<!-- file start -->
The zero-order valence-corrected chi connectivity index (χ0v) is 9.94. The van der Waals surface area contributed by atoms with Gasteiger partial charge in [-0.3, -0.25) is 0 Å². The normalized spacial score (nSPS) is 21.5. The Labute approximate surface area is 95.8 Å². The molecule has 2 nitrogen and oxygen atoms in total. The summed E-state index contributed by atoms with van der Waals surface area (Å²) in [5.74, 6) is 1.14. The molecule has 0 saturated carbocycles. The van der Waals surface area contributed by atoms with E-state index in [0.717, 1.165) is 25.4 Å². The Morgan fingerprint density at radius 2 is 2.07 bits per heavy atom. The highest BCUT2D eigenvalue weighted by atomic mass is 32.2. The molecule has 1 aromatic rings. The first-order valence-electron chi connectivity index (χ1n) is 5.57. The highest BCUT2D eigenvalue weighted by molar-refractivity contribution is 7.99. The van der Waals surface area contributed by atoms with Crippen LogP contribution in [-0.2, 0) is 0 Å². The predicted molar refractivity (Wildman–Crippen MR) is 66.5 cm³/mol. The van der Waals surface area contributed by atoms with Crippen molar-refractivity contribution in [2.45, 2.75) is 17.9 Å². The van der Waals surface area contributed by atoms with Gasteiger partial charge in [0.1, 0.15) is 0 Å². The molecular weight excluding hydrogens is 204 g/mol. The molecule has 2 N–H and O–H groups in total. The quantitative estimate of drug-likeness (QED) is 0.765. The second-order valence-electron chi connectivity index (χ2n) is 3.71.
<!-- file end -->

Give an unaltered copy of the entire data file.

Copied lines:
The zero-order valence-corrected chi connectivity index (χ0v) is 9.94. The van der Waals surface area contributed by atoms with Gasteiger partial charge in [-0.3, -0.25) is 0 Å². The normalized spacial score (nSPS) is 21.5. The Labute approximate surface area is 95.8 Å². The molecule has 2 nitrogen and oxygen atoms in total. The summed E-state index contributed by atoms with van der Waals surface area (Å²) in [5.74, 6) is 1.14. The molecule has 0 saturated carbocycles. The van der Waals surface area contributed by atoms with E-state index in [0.717, 1.165) is 25.4 Å². The Morgan fingerprint density at radius 2 is 2.07 bits per heavy atom. The highest BCUT2D eigenvalue weighted by atomic mass is 32.2. The molecule has 1 aromatic rings. The first-order valence-electron chi connectivity index (χ1n) is 5.57. The highest BCUT2D eigenvalue weighted by molar-refractivity contribution is 7.99. The van der Waals surface area contributed by atoms with Crippen LogP contribution in [-0.2, 0) is 0 Å². The predicted molar refractivity (Wildman–Crippen MR) is 66.5 cm³/mol. The van der Waals surface area contributed by atoms with Crippen molar-refractivity contribution in [2.45, 2.75) is 17.9 Å². The van der Waals surface area contributed by atoms with Gasteiger partial charge in [0.1, 0.15) is 0 Å². The molecular weight excluding hydrogens is 204 g/mol. The molecule has 2 N–H and O–H groups in total. The quantitative estimate of drug-likeness (QED) is 0.765. The second-order valence-electron chi connectivity index (χ2n) is 3.71.